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Old 01-20-2017, 08:34 PM   #1
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Crunch Crunch

Took a short 3 day cruise to do some kayaking. Coming back to the marina decided to stop at the pump out dock. Swung the boat around and bumped the bow thruster to push the bow over. Crunch crunch! WTF! Got the pump out taken care of and went on to my slip. After squaring the boat away, pulled out the dive gear, tools, and spare parts. With everything assembled on the swim platform, went for a swim. Here's what I found:

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40 minutes later the spare set had been installed and the thruster was back in business.

Here are my takeaways.

1. You never know when you'll loose your bow thruster. It didn't quit; it lost 60% of its power and made a god awful noise. Didn't use it after that for fear of making it worse. Don't know what went into the tunnel, but there was 5' of water under the keel.

2. Learn to drive your boat without the thruster(s), you never know when you will loose them.

3. Spares! It's all about spares. For those of you who don't stock spares, how long do you want to be without your bow thuster? If you're cruising, how long do you want to wait for parts to be flown in? Even if you can't install them yourself, if you have the spares, any hull scrubbing diver can do it for you.

4. Tools! Have the tools, if you think you're going to do it yourself. Someone mentioned that they could have someone talk them through the repair over the phone or interner. If you're going to keep these spares on board or have them flown in, make sure you have the tools to do the install. While the tools for this job weren't special, a long extension and a 3/4" breaker bar was the difference between happening and not happening. Can't emphasize enough, duct tape, WD40, pliers, and screwdrivers aren't going to get it done. Even if you can't do it, if you have the spares and the right tools, someone else may be able to fix your boat when you're broken down in paradise.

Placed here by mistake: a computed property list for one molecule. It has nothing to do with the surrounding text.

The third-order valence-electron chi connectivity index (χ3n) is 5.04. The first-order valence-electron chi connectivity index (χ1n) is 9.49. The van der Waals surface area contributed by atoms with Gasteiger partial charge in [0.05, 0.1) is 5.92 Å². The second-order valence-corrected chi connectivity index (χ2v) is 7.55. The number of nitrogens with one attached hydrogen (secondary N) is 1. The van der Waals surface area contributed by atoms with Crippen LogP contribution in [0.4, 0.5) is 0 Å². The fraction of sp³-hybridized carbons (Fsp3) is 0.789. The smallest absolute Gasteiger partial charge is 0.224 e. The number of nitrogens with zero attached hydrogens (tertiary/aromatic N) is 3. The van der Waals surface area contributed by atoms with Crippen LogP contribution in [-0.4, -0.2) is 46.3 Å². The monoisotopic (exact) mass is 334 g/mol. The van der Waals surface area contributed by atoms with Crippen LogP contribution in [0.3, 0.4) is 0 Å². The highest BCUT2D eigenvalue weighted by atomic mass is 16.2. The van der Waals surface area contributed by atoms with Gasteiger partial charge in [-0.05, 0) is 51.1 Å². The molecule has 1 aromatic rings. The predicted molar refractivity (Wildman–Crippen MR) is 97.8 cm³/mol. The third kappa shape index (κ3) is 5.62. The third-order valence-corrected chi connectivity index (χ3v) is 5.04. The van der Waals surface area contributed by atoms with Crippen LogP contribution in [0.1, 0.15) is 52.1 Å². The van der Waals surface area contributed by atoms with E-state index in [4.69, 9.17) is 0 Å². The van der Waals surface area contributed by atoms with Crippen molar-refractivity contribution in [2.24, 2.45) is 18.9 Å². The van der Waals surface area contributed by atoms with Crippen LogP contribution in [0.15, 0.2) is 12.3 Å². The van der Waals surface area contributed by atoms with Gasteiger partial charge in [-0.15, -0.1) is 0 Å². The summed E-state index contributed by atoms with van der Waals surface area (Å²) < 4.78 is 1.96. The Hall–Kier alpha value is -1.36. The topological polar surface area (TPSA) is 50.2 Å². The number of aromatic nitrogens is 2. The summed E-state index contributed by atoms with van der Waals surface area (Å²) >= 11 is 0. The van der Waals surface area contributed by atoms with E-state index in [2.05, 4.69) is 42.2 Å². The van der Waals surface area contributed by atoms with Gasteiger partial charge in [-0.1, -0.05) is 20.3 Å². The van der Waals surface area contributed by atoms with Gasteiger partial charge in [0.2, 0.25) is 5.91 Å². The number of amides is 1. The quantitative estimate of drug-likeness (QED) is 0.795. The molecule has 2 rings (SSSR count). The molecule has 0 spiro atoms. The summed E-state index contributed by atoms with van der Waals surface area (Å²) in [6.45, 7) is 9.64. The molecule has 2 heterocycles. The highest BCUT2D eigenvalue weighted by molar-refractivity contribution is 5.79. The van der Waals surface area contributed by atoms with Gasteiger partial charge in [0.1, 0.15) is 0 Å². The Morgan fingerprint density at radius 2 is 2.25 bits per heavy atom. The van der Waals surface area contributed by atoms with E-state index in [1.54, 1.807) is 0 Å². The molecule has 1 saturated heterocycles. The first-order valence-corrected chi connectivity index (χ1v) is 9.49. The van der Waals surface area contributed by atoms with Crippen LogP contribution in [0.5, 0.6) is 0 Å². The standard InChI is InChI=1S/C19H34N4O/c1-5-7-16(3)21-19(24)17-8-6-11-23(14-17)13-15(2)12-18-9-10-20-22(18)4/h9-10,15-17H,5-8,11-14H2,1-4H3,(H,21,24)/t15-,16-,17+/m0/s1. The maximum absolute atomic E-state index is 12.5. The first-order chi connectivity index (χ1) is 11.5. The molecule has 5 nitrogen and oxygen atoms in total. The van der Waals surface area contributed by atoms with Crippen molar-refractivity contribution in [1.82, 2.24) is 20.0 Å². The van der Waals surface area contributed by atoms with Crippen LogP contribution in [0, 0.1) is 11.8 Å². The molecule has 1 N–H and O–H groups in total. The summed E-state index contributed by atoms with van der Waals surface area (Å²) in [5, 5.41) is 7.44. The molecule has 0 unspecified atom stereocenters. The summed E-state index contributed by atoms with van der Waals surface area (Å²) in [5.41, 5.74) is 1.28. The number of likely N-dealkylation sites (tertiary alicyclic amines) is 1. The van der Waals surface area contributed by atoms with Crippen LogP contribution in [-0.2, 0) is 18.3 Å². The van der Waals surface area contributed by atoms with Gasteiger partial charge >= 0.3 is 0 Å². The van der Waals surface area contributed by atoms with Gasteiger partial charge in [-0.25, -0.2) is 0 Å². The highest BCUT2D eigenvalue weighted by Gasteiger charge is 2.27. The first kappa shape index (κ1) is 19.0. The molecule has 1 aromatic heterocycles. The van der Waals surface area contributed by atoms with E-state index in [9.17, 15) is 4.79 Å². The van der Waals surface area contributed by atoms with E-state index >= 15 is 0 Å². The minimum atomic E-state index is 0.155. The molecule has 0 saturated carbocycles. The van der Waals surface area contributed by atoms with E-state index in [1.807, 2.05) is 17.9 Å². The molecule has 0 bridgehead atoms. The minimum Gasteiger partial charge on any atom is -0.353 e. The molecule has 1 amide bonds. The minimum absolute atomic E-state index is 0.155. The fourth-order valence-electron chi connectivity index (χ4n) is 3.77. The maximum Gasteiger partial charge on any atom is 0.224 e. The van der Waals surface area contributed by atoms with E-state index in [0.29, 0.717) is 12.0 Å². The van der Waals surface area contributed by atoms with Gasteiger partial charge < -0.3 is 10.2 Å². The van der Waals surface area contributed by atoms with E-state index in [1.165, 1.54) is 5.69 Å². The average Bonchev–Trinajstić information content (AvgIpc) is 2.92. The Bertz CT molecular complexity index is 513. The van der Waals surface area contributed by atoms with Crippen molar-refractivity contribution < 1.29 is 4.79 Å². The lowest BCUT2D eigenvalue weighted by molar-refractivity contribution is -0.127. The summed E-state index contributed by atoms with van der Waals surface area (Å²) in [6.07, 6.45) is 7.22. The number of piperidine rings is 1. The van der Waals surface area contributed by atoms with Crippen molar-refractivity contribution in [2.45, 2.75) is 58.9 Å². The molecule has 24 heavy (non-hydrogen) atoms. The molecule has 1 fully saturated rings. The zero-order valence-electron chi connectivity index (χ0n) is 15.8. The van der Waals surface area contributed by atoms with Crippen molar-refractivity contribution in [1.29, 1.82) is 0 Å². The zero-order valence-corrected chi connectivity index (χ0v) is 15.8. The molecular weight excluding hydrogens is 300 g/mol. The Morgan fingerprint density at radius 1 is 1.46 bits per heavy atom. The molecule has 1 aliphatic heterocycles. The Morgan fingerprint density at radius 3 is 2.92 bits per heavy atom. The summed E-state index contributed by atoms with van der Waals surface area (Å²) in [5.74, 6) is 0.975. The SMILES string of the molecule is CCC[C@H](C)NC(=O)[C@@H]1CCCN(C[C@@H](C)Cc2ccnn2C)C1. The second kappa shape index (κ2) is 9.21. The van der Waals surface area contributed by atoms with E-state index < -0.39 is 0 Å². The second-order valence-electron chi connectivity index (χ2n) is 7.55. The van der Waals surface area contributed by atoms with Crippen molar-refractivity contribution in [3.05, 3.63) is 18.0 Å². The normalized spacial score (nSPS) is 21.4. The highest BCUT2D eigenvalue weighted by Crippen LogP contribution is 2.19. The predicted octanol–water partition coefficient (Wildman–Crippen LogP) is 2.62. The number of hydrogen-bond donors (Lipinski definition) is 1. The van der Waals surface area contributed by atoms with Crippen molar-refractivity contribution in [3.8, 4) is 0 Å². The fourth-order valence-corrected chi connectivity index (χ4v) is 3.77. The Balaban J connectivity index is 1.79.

Ted
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Old 01-20-2017, 08:39 PM   #2
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There one thing I have learnt /learned with boats that is money fixes everything
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Old 01-20-2017, 08:40 PM   #3
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I'd recommend putting Prop Speed on your new replacement blades.
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Old 01-20-2017, 09:11 PM   #4
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Being new to trawlers but many years a sailor There's two things I've learned,
1. Tools. You cant have too many tools.
2. Back and fill. The art of trawlering with a single screw. (still learning that)
I've learned not to not be humiliated when I back up for a quarter mile because the cross wind cannot be overcome...lol... If I were rich and famous, they say there's these thruster thingies. Boy they'd be nice....
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Old 01-20-2017, 09:16 PM   #5
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Good post, Ted. Haven't heard of a thruster going quite like that. I'll make sure to pick up the breaker bar and extension next trip to Harbor Freight....cheap, but perfect for those rare occasions. Still curious though...about what went through the tunnel. Maybe it was a Barracuda.
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Old 01-20-2017, 09:21 PM   #6
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My challenge when I back into the slip is to not touch the bow thruster. Sometimes I don't touch it, other times I have to.... just a little.